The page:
Mac-based alternatives to Photos?
December 25, 2018 1:16 PM   Subscribe

I just finished scanning my parents' entire lifetime of slides, about 7000 exposures. Photos does not support order-by-filename on import. I need a photo management system that does. The bitweight of the image assets is roughly 200gb, about 175gb if we only look at the full-resolution output. Details within.

I started in July and used three Pacific Imaging scanners running semi-continuously. I used a rigorous asset-naming schema and was able to capture the original position of each slide in its' original storage box in the entire project, which retains valuable dating information (we can know that a slide was stored in a given bin in spring 1968, for example).

The key to retaining and using that information is in each image file name - all you have to do is sort on the name and they are in chronological order, more or less.

My parents are quite elderly. I have uploaded the entire thing to Flickr, but that's going away and was only intended as a preview so they could see the progress. Additionally one of them has extreme (and, in my view, irrational) concerns that somehow having this image corpus available online could lead to identity theft, so a shared online work-and-storage space where we could all work on the filesets together is not an option.

I am considering cobbling together a solution that takes the captured metadata (estimated shooting dates, for example) plus the numeric order-of-capture information encoded in the filenames and building a lookup table that I would then apply to the assets using ImageMagick. The drawback? It's 7000 slides, and while I was rigorous in naming each box of slides (from 300-900 slides) each box's convention evolved slightly. If I go this route, I will be able to hand them a disk with the originals and a Photos library that they can just import and go to town on. But it will take me another three months to execute. Time is a factor.

I would be happy to provide more info about the project. I am aware that this is a subject of general interest to people of my age.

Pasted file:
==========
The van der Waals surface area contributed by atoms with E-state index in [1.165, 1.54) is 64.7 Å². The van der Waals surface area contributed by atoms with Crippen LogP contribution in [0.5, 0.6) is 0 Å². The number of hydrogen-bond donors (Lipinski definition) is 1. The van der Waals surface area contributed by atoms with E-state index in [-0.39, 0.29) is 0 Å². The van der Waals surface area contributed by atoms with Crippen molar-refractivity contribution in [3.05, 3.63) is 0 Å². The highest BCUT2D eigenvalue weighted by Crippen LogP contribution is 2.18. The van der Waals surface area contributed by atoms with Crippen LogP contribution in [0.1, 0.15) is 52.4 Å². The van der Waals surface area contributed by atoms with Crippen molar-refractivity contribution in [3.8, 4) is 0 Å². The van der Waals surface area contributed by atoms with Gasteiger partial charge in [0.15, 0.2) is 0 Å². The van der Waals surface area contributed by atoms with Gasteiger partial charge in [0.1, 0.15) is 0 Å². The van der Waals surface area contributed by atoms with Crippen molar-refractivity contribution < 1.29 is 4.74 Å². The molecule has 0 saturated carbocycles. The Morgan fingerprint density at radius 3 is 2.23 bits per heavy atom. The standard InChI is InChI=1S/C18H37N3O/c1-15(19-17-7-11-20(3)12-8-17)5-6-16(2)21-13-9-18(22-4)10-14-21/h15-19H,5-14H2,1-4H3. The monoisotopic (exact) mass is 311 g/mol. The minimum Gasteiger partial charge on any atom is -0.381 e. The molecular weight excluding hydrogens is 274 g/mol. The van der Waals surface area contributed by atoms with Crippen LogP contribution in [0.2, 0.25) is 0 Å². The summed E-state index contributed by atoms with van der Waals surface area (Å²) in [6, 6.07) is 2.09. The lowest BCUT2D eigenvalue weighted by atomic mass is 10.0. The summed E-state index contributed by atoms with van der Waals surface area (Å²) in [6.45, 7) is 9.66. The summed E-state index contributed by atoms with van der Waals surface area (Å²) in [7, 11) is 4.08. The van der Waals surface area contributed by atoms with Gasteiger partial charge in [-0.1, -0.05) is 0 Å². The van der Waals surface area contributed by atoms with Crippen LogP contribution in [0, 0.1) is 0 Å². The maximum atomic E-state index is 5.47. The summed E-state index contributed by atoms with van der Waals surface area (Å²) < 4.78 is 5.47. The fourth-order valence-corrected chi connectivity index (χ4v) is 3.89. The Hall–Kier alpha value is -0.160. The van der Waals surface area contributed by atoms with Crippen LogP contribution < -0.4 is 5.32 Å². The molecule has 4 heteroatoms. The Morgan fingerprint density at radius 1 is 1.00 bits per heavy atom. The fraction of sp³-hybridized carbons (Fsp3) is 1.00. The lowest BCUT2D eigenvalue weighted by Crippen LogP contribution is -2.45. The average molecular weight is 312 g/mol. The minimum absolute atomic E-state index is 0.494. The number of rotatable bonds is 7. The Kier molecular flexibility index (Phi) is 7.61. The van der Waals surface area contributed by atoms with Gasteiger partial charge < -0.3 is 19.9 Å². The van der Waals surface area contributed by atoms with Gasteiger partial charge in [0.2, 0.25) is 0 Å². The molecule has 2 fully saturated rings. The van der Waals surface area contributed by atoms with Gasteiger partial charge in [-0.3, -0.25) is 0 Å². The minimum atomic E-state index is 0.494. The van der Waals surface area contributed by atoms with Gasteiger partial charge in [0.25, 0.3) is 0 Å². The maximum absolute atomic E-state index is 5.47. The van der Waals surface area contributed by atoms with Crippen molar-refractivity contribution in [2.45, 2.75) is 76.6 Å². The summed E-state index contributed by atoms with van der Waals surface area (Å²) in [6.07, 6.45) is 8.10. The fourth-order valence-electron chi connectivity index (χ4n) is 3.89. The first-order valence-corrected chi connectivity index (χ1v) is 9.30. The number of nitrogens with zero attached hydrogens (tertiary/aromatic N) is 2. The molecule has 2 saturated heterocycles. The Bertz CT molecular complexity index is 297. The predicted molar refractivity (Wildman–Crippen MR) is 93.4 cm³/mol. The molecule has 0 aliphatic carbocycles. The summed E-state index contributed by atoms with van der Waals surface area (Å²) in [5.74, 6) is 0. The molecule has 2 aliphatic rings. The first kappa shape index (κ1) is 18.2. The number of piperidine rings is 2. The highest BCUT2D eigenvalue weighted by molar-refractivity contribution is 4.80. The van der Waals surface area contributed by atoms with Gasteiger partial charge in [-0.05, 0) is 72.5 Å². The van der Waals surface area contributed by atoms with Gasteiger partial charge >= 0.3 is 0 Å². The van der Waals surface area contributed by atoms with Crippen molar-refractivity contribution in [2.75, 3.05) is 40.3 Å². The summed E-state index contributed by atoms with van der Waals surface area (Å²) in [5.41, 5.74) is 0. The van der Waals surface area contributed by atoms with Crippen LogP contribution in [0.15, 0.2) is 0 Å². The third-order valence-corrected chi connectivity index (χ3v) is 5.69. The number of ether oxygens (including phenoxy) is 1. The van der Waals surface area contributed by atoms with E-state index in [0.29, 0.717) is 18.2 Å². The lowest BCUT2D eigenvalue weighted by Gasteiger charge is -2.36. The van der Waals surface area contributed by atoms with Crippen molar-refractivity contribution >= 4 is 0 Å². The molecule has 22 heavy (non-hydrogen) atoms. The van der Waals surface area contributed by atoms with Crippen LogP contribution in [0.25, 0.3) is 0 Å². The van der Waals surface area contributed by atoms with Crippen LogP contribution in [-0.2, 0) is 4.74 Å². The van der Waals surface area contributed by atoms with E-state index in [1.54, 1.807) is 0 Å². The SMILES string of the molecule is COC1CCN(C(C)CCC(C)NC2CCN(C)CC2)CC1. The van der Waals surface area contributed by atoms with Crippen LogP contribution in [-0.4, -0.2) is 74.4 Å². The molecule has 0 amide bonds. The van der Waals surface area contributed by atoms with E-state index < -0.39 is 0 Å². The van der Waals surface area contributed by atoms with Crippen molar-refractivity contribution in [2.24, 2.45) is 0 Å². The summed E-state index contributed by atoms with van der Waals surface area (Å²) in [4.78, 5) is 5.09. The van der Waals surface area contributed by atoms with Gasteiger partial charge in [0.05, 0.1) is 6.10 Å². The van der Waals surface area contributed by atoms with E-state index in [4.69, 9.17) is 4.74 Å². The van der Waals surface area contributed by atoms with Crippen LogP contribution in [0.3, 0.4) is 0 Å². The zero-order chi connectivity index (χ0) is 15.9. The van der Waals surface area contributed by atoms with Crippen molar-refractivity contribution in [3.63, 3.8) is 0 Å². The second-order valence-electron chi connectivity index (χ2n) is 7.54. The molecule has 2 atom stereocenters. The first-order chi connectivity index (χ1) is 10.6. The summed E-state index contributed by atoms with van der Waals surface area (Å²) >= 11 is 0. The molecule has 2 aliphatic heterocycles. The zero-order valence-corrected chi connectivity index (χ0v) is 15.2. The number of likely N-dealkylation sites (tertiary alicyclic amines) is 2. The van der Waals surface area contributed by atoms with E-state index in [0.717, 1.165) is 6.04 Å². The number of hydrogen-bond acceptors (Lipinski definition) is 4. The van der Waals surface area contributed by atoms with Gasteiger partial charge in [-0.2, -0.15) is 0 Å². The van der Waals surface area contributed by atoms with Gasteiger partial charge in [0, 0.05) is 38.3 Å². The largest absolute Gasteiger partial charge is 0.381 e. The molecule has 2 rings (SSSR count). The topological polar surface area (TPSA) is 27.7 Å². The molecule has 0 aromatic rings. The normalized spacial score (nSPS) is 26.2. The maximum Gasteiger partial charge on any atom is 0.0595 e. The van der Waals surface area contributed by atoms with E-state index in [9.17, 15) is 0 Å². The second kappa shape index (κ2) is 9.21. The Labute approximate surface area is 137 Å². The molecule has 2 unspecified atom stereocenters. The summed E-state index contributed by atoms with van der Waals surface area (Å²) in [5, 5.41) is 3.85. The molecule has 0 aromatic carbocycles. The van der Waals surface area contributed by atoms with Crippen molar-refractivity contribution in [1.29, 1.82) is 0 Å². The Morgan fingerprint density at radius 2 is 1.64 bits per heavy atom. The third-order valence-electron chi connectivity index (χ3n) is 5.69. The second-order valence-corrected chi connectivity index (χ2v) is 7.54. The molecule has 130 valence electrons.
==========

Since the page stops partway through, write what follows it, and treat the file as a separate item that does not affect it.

posted by mwhybark to Media & Arts (13 answers total) 5 users marked this as a favorite
This article appears helpful, although I am unsure that Bridge is what my parents will find most helpful. I used it extensively in this project, however. I was unaware that Bridge is now free.
posted by mwhybark at 1:19 PM on December 25, 2018

If all they need to be able to do is browse the photos sorted by filename, the macOS Finder will do that. Switch to Gallery mode. Do they need additional features? Will they be editing the photos?
posted by caek at 1:32 PM on December 25, 2018

Yes displaying by name order seems like something that all file managers will do, so I'm wondering what we're missing.

For management with tagging and metadata attached I use digikam, it's free and quite powerful.
posted by deadwax at 2:08 PM on December 25, 2018

I think your challenge is that you’re trying to store your metadata in the file name rather in the iptc.

Photo Mechanic will do batch caption and append on file info.

One thing I’d think about is editing. In my own management of my family archive, I think it’s more important not to have someone else tens of thousands of photos. I would think about setting aside a few hundred of the best photos that tell a story. And then sit with your parents and have them tell a little story about those photos and write metadata in the iptc fields. Then make folders for each year.
posted by thenormshow at 2:23 PM on December 25, 2018 [1 favorite]

Photos, as explicitly noted above, will not sort by filename.

Having put seven months into the project, I feel reasonably justified in handing off to my folks, even knowing they are unlikely to acheive any sort of winnowing or reordering. What's important to me - and to them - is that they are able to view the photos in a consumer-oriented photo manager in the order of filename. You are not missing anything, I think.